UNIQUE – the «European Network for Innovation and Quality in Non Formal Education» – organised a seminar on methodologies of training trainers in European youth work.
It was storming!
The seminar brought together 35 trainers and stakeholders in the Wannseeforum and provided – thanks to the support of SALTO, the National Agencies of Austria, Germany and the Netherlands, and the Youth Partnership – a great opportunity to critically review and explore the practice of training trainers.
We were neither short of ambitions – one of them to make a meaningful contribution to the development of a European strategy for training trainers – nor of questions to address, including these ones formulated by UNIQUE in the call for the gathering:
- What are the most essential skills of trainers?
- What are good methods to use in a To/fT?
- What is the role of the trainers vis-à-vis the participants?
- How do we deal with attitudes and/or values of trainers?
- What are our underlying educational theories and
- Do we make them explicit in the training?
- Shall we offer practice possibilities? If yes, how?
- What do we do with assessment? External, Self-assessment, by the team?
It was about time for such a seminar, I have to say. Already the chance to share own experiences and learn from others was worth every single minute; but the three days were rewarding and enriching for everyone much beyond this long-awaited and strongly-missed opportunity for exchange.
The political and institutional context give the seminar and its outcomes quite some attention – at a stakeholders meeting on training trainers in June 2007 in Budapest such an event was suggested and initiated (more on the meeting here and here), and the substantial support from three different agencies of the «Youth in Action» programme plus the SALTO Resource Centre on Training and the Youth Partnership (teamed up as so often, lately) show how much interest there is in further developing European-level strategies for training trainers.
The seminar started with a landing evening, during which we could get our hands dirty on clay – and play! We all had a good laugh trying to simulate a situation most of us dread during real-life parties… The one nasty question, short and sharp:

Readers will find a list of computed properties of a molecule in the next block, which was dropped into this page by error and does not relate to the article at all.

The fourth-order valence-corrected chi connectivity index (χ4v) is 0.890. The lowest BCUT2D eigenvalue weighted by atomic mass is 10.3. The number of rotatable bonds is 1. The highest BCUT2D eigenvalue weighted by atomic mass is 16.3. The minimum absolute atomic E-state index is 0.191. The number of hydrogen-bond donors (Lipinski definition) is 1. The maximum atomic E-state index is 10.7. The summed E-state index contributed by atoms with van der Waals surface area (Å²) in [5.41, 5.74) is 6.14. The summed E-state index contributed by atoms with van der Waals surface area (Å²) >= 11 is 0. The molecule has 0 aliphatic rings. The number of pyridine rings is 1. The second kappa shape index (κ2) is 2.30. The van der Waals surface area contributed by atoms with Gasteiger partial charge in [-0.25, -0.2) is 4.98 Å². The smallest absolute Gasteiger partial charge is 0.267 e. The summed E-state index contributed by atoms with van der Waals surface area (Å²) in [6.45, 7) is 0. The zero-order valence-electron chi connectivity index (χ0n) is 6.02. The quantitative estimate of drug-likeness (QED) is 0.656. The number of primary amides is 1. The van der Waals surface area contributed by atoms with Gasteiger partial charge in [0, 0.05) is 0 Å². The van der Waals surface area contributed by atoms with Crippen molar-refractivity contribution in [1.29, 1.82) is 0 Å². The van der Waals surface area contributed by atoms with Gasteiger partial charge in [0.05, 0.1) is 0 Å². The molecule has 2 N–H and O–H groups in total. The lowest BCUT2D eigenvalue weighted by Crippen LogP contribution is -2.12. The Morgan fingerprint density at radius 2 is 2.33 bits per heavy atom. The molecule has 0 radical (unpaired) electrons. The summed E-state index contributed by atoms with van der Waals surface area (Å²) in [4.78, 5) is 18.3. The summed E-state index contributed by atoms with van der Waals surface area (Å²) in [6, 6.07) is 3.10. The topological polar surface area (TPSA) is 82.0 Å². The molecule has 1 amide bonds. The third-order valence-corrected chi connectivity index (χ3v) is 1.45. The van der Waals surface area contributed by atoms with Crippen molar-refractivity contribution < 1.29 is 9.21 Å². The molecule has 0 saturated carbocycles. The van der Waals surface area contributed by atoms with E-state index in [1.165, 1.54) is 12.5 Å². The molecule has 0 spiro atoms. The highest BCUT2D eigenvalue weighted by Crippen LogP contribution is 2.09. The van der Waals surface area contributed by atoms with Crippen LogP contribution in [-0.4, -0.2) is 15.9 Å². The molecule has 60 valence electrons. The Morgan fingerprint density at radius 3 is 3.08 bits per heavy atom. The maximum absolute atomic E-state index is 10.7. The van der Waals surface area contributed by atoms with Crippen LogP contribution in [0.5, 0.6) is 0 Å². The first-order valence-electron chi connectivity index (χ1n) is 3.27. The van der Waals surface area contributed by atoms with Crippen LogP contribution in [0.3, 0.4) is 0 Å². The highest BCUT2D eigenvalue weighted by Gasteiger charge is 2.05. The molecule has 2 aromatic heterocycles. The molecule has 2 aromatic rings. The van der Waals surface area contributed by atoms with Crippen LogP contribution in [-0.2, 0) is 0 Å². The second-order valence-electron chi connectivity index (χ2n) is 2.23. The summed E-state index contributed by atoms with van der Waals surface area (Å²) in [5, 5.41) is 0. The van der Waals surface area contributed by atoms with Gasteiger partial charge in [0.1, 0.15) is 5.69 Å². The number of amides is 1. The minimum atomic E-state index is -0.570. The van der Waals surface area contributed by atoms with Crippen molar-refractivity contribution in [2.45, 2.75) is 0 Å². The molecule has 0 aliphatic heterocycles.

«So, what is it that you do?»
I learned a few sweet ideas to respond: being a trainer is like a romantic dinner – it may look easy, but unless everything is perfectly prepared it falls apart easily. Or: being a trainer means you are getting paid for playing – to pick just two. Now I can finally stop claiming I am an accountant (which fully guarantees no further questions, let me tell ya…)!
The next day began with sharing some of the questions each of us had brought along. Here are some that caught my attention:
- Why is there such a huge barrier between formal and non-formal education?
- Is non-formal education misused to maintain inequality in the world?
- Is being a trainer on European level a passion or a profession?
- Is training one of the keys for development?
- What culture of training are we creating?
- If we train trainers – who trains us?
- When is training not needed?
We continued by exploring specificities of courses for training trainers – things we considered especially important, but which may well exist in other training situations and are by no means exclusive characteristics of trainer-trainings. Some of these specificities addressed the relations between participants and team – and the unusual and intense exposure of team members under scrutiny by the trainers-to-be. Others focused on contents or methodology, for example outlining the extraordinary depth in which issues are usually explored.
Considerable time was spent to identify controversial areas – high voltage issues we called them – and to attempt substantial clarification of the high voltage themes by formulating clear and concise questions, including:
- How do you design methodologies flexible enough to adapt to changing realities?
- How do we get better at supporting people in exploring learning?
- How can individual experiences be of more benefit to the group?
- What is personal development in a training context?
- How can you cope with power struggles in training?
- Are trainers ready for self-assessment?
- Do we need minimum competences?
It was decisively more complicated to identify possible methodological responses to these high voltage issues – some of them dilemmas, others controversies, and some even a catch-22. But we worked hard and came up with a wide range of ideas and proposals – from learning to competences, from self-assessment to personal development. I want to leave the presentation of these ideas to the seminar documentation, though, because I could – right now – only give you a partial overview that couldn’t do justice to the work of all 35 colleagues.
On the last day, we also spent some time exploring the roles of trainers and the competences of trainer-teams in training-trainers situations. We danced and sang and sculptured away about the different roles and their diverse understandings, which was quite fun but not conclusive – and I did not expect that; so while some people seemed to be slightly irritated about that, I was quite happy with the mixture of entertainment and provocation.
The discussion about team competences leaves me less convinced, though… I am almost as skeptical as our seminar-baby Hanna about what we produced there, and remain unsure about the results and how I would like to see them used (if at all). But the approach – to look at competences of an entire team rather than the competences of each individual team member on their own – is very useful, because it respects the common-sensical (and yet, somehow philosophical) notion that a team is much more than the sum of the competences of every individual member.
Ah, so much to think about!
So, great thanks to UNIQUE and Daca, Mark, and Peter!